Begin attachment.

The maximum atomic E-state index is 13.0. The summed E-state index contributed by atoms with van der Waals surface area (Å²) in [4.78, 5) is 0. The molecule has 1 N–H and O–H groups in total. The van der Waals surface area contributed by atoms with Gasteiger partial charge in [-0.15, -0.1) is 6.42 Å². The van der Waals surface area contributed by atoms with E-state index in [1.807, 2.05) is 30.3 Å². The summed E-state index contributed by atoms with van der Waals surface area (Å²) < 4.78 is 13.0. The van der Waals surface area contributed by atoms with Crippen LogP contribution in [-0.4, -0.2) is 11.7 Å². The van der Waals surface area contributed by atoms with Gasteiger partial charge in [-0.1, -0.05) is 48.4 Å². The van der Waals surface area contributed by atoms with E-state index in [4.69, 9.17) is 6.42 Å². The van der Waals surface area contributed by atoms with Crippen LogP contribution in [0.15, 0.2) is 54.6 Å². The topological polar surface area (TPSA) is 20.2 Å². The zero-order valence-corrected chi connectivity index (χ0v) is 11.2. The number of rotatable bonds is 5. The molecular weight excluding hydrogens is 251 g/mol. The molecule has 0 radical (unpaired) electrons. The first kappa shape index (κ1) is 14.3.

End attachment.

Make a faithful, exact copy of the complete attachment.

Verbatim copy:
The maximum atomic E-state index is 13.0. The summed E-state index contributed by atoms with van der Waals surface area (Å²) in [4.78, 5) is 0. The molecule has 1 N–H and O–H groups in total. The van der Waals surface area contributed by atoms with Gasteiger partial charge in [-0.15, -0.1) is 6.42 Å². The van der Waals surface area contributed by atoms with E-state index in [1.807, 2.05) is 30.3 Å². The summed E-state index contributed by atoms with van der Waals surface area (Å²) < 4.78 is 13.0. The van der Waals surface area contributed by atoms with Crippen LogP contribution in [-0.4, -0.2) is 11.7 Å². The van der Waals surface area contributed by atoms with Gasteiger partial charge in [-0.1, -0.05) is 48.4 Å². The van der Waals surface area contributed by atoms with E-state index in [4.69, 9.17) is 6.42 Å². The van der Waals surface area contributed by atoms with Crippen LogP contribution in [0.15, 0.2) is 54.6 Å². The topological polar surface area (TPSA) is 20.2 Å². The zero-order valence-corrected chi connectivity index (χ0v) is 11.2. The number of rotatable bonds is 5. The molecular weight excluding hydrogens is 251 g/mol. The molecule has 0 radical (unpaired) electrons. The first kappa shape index (κ1) is 14.3.